With the establishment of the New Development Bank in 2014, the BRICS has started to set institutions which are hoped to give an impetus to the intra-lateral cooperation as well as support to other emerging economies. This new institution though currently operated by 5 countries is actually challenging the Western dominated financial institutions as the World Bank and International Monetary Fund. Consequently, it appears that BRICS succeeded at “impressing” several emerging economies, among which is Turkey as its hope of joining the EU is fading away. Argentina and Indonesia could also become members into the coalition, if they were satisfied with the outcomes. The fact that Russia has invited Greece to join the BRICS could be portrayed a possible blow to the EU’s integration efforts.

 

Many questions are to be posed concerning the future of BRICS’s strategic plans in the spheres of economic development as an alternative paradigm against the dominant one. Political Analysts and Economists go even further to argue whether the BRICS is paving the way in the context of the “new world order”. Others assume that BRICS is actually simulating the existing patterns of global economical structures through the same public policies and institutions. The future of BRICS can be forecasted after studying key economic data of each country together with their foreign policies and interests on global issues in the context of dynamic global situations. Therefore, expectations claims multi-polarity of power wherein BRICS will induce emerging countries that are not G20 members create similar structures, enabling them to establish collective development institutions. However, not all developing countries will make it through the economic inclusions; they will face protracted ideological and territorial disputes between proximate countries, besides social instability and their full or mostly complete dependence on one of the global actors that make considerable influences over the world affairs.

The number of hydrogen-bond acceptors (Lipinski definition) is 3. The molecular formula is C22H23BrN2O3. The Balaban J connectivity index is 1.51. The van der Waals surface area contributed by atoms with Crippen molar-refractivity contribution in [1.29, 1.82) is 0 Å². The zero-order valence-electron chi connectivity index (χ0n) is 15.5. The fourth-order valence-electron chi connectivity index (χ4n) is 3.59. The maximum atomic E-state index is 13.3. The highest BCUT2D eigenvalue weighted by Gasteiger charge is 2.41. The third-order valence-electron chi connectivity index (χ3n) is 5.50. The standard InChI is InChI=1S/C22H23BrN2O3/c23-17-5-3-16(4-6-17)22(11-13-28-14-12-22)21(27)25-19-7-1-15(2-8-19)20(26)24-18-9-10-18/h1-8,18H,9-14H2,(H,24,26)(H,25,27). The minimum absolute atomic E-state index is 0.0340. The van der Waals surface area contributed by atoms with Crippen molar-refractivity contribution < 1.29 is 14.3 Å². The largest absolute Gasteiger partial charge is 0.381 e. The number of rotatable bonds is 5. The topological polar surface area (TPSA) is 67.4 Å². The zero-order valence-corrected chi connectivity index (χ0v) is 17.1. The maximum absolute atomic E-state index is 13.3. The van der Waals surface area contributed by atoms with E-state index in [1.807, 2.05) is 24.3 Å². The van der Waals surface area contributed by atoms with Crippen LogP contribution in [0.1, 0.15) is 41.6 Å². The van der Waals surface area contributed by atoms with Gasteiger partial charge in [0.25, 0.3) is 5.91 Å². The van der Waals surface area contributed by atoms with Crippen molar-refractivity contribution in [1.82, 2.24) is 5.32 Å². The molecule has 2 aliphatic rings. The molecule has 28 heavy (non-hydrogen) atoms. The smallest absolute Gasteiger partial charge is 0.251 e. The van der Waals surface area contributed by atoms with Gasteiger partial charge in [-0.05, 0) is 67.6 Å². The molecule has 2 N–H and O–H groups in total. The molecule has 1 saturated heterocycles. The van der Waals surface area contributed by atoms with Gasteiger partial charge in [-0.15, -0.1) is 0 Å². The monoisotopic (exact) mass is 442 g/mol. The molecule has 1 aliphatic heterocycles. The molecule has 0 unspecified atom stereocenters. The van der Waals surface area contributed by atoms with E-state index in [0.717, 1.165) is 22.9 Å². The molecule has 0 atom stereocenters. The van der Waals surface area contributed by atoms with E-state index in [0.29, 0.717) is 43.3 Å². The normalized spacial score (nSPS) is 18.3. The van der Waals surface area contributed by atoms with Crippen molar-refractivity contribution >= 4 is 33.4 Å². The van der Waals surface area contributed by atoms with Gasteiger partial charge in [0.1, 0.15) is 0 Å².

Regarding the relationship between BRICS and the other global actors of today, it is necessary to note that there is a significant divergence about this matter, meaning that members of the bloc have different attitudes towards the US and EU regarding the representation of power and the processes of global governance. China, for example, endeavors to win the economic game while Russia struggles to regain the Soviet legacy as a global political and military actor. India, on the other hand, does quite clever by adopting soft power in such alternative means of influence as cultural diplomacy. South Africa, likewise seeks out leadership in the heart of Africa against other North African competitors. Brazil on its part tries to prevail over Latin America. Consequently, BRICS cannot work in isolation from the EU or US in managing global issues of common influence such as Global Warming, proliferation of weapons of mass distraction and the promotion of global peace and security. We may infer that BRICS relations with the West remain stable and incentivized by the need to cooperate against the aforementioned global problems.